Oregon attorney general Ellen Rosenblum
Oregon Atty. Gen. Won't Defend Marriage Ban

By Trudy Ring

Originally published on Advocate.com February 20 2014 7:39 PM ET

Oregon’s attorney general will not defend the state’s constitutional ban on same-sex marriage, currently being challenged in court, she announced today.

In a brief filed in U.S. District Court today, Attorney General Ellen Rosenblum wrote, “State Defendants will not defend the Oregon ban on same-sex marriage in this litigation. Rather, they will take the position in their summary judgment briefing that the ban cannot withstand a federal constitutional challenge under any standard of review. In the meantime, as the State Defendants are legally obligated to enforce the Oregon Constitution’s ban on same-sex marriage, they will continue to do so unless and until this Court grants the relief sought by the plaintiffs.”

Rosenblum joins attorneys general in Virginia, Pennsylvania, and Nevada in refusing to defend such laws.

Four same-sex couples have sued for the right to marry in Oregon, two represented by the American Civil Liberties Union’s Oregon affiliate and two by private attorneys. The state’s voters approved the ban in 2004.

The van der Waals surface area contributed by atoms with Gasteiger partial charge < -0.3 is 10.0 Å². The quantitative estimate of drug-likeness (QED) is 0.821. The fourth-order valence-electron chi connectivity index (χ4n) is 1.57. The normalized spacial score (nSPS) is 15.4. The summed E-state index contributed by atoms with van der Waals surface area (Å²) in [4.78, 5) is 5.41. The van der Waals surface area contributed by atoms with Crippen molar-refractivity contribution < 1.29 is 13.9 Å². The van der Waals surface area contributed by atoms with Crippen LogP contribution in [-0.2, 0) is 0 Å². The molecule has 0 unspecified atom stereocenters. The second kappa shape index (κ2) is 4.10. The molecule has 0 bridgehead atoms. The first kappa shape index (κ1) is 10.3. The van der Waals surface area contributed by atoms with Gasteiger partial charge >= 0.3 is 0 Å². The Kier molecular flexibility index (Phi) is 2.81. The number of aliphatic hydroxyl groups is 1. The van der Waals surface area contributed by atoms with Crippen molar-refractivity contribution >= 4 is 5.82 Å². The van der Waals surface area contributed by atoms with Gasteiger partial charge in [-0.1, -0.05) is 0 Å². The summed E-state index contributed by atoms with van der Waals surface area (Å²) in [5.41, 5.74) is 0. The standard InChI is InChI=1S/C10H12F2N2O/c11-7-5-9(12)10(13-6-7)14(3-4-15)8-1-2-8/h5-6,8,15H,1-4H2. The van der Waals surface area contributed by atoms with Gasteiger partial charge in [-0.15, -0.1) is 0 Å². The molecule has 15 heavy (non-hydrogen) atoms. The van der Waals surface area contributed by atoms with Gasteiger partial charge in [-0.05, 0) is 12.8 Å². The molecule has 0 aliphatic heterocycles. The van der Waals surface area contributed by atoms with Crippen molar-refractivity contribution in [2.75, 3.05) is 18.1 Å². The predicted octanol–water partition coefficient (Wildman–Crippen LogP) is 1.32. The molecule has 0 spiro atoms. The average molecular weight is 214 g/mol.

“While court cases can take unexpected turns, today’s announcement by Attorney General Rosenblum is extremely important for everyone who supports the civil rights and civil liberties of all Oregonians,” David Fidanque, executive director of the ACLU of Oregon, said in a press release today.

“I am more confident than ever that same-sex couples will have the freedom to marry before the year is out,” added Jeana Frazzini, executive director of Basic Rights Oregon, the state’s LGBT rights group.

U.S. District Judge Michael McShane is scheduled to hear oral arguments on the case in Eugene April 23. Attorneys in the case say he could issue a ruling in the late spring or early summer, The Oregonian newspaper notes.

Meanwhile, supporters of marriage equality are also attempting to repeal the ban via popular vote. They are nearly finished gathering signatures in their effort to place a repeal measure on the ballot, according to The Oregonian.